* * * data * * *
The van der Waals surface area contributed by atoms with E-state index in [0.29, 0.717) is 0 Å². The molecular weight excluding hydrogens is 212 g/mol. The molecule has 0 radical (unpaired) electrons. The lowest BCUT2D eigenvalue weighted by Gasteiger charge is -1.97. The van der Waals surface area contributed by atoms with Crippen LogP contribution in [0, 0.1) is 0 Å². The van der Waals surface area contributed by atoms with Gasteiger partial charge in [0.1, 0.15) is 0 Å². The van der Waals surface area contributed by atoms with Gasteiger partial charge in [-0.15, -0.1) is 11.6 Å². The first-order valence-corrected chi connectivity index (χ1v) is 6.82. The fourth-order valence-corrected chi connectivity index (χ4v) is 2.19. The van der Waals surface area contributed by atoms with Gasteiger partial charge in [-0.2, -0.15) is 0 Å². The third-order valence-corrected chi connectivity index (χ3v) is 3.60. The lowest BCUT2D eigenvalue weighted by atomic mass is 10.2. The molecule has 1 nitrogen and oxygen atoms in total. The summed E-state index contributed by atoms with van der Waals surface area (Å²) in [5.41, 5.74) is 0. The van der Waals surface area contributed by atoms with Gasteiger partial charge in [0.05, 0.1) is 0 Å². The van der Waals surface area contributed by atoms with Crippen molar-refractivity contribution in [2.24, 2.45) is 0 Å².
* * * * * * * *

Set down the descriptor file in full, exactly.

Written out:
The van der Waals surface area contributed by atoms with E-state index in [0.29, 0.717) is 0 Å². The molecular weight excluding hydrogens is 212 g/mol. The molecule has 0 radical (unpaired) electrons. The lowest BCUT2D eigenvalue weighted by Gasteiger charge is -1.97. The van der Waals surface area contributed by atoms with Crippen LogP contribution in [0, 0.1) is 0 Å². The van der Waals surface area contributed by atoms with Gasteiger partial charge in [0.1, 0.15) is 0 Å². The van der Waals surface area contributed by atoms with Gasteiger partial charge in [-0.15, -0.1) is 11.6 Å². The first-order valence-corrected chi connectivity index (χ1v) is 6.82. The fourth-order valence-corrected chi connectivity index (χ4v) is 2.19. The van der Waals surface area contributed by atoms with Gasteiger partial charge in [-0.2, -0.15) is 0 Å². The third-order valence-corrected chi connectivity index (χ3v) is 3.60. The lowest BCUT2D eigenvalue weighted by atomic mass is 10.2. The molecule has 1 nitrogen and oxygen atoms in total. The summed E-state index contributed by atoms with van der Waals surface area (Å²) in [5.41, 5.74) is 0. The van der Waals surface area contributed by atoms with Gasteiger partial charge in [0.05, 0.1) is 0 Å². The van der Waals surface area contributed by atoms with Crippen molar-refractivity contribution in [2.24, 2.45) is 0 Å².